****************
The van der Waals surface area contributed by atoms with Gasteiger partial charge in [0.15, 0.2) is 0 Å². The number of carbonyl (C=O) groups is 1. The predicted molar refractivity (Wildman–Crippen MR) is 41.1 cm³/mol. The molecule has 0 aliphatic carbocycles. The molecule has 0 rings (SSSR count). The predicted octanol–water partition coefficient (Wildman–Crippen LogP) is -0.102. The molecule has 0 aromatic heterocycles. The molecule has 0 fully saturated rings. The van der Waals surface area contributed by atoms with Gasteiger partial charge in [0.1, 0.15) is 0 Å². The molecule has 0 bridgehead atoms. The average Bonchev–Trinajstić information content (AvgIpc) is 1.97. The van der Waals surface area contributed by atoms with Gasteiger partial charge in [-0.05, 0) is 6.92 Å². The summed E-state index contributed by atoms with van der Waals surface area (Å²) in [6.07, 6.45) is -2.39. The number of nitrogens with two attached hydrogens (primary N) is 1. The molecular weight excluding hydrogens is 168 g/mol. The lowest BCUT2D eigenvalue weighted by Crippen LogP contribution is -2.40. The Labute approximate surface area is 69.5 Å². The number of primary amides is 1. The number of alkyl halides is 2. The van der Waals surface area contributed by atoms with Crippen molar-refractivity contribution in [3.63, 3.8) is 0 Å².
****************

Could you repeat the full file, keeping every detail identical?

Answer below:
The van der Waals surface area contributed by atoms with Gasteiger partial charge in [0.15, 0.2) is 0 Å². The number of carbonyl (C=O) groups is 1. The predicted molar refractivity (Wildman–Crippen MR) is 41.1 cm³/mol. The molecule has 0 aliphatic carbocycles. The molecule has 0 rings (SSSR count). The predicted octanol–water partition coefficient (Wildman–Crippen LogP) is -0.102. The molecule has 0 aromatic heterocycles. The molecule has 0 fully saturated rings. The van der Waals surface area contributed by atoms with Gasteiger partial charge in [0.1, 0.15) is 0 Å². The molecule has 0 bridgehead atoms. The average Bonchev–Trinajstić information content (AvgIpc) is 1.97. The van der Waals surface area contributed by atoms with Gasteiger partial charge in [-0.05, 0) is 6.92 Å². The summed E-state index contributed by atoms with van der Waals surface area (Å²) in [6.07, 6.45) is -2.39. The number of nitrogens with two attached hydrogens (primary N) is 1. The molecular weight excluding hydrogens is 168 g/mol. The lowest BCUT2D eigenvalue weighted by Crippen LogP contribution is -2.40. The Labute approximate surface area is 69.5 Å². The number of primary amides is 1. The number of alkyl halides is 2. The van der Waals surface area contributed by atoms with Crippen molar-refractivity contribution in [3.63, 3.8) is 0 Å².